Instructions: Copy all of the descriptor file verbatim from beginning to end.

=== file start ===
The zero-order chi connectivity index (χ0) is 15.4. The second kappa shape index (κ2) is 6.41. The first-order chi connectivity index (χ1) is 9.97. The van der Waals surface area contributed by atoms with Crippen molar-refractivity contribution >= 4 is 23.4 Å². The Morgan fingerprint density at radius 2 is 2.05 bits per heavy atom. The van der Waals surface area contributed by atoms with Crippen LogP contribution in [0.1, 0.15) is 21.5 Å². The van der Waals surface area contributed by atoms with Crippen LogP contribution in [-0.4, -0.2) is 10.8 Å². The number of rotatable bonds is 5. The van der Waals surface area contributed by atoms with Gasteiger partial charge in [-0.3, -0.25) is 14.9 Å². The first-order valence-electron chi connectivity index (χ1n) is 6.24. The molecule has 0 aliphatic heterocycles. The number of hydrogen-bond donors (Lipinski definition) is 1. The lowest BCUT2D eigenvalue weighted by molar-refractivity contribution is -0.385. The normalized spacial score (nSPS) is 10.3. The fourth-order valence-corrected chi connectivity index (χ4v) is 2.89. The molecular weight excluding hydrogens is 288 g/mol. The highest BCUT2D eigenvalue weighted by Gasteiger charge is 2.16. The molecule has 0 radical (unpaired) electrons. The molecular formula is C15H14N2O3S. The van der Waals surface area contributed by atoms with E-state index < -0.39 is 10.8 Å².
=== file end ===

The zero-order chi connectivity index (χ0) is 15.4. The second kappa shape index (κ2) is 6.41. The first-order chi connectivity index (χ1) is 9.97. The van der Waals surface area contributed by atoms with Crippen molar-refractivity contribution >= 4 is 23.4 Å². The Morgan fingerprint density at radius 2 is 2.05 bits per heavy atom. The van der Waals surface area contributed by atoms with Crippen LogP contribution in [0.1, 0.15) is 21.5 Å². The van der Waals surface area contributed by atoms with Crippen LogP contribution in [-0.4, -0.2) is 10.8 Å². The number of rotatable bonds is 5. The van der Waals surface area contributed by atoms with Gasteiger partial charge in [-0.3, -0.25) is 14.9 Å². The first-order valence-electron chi connectivity index (χ1n) is 6.24. The molecule has 0 aliphatic heterocycles. The number of hydrogen-bond donors (Lipinski definition) is 1. The lowest BCUT2D eigenvalue weighted by molar-refractivity contribution is -0.385. The normalized spacial score (nSPS) is 10.3. The fourth-order valence-corrected chi connectivity index (χ4v) is 2.89. The molecular weight excluding hydrogens is 288 g/mol. The highest BCUT2D eigenvalue weighted by Gasteiger charge is 2.16. The molecule has 0 radical (unpaired) electrons. The molecular formula is C15H14N2O3S. The van der Waals surface area contributed by atoms with E-state index < -0.39 is 10.8 Å².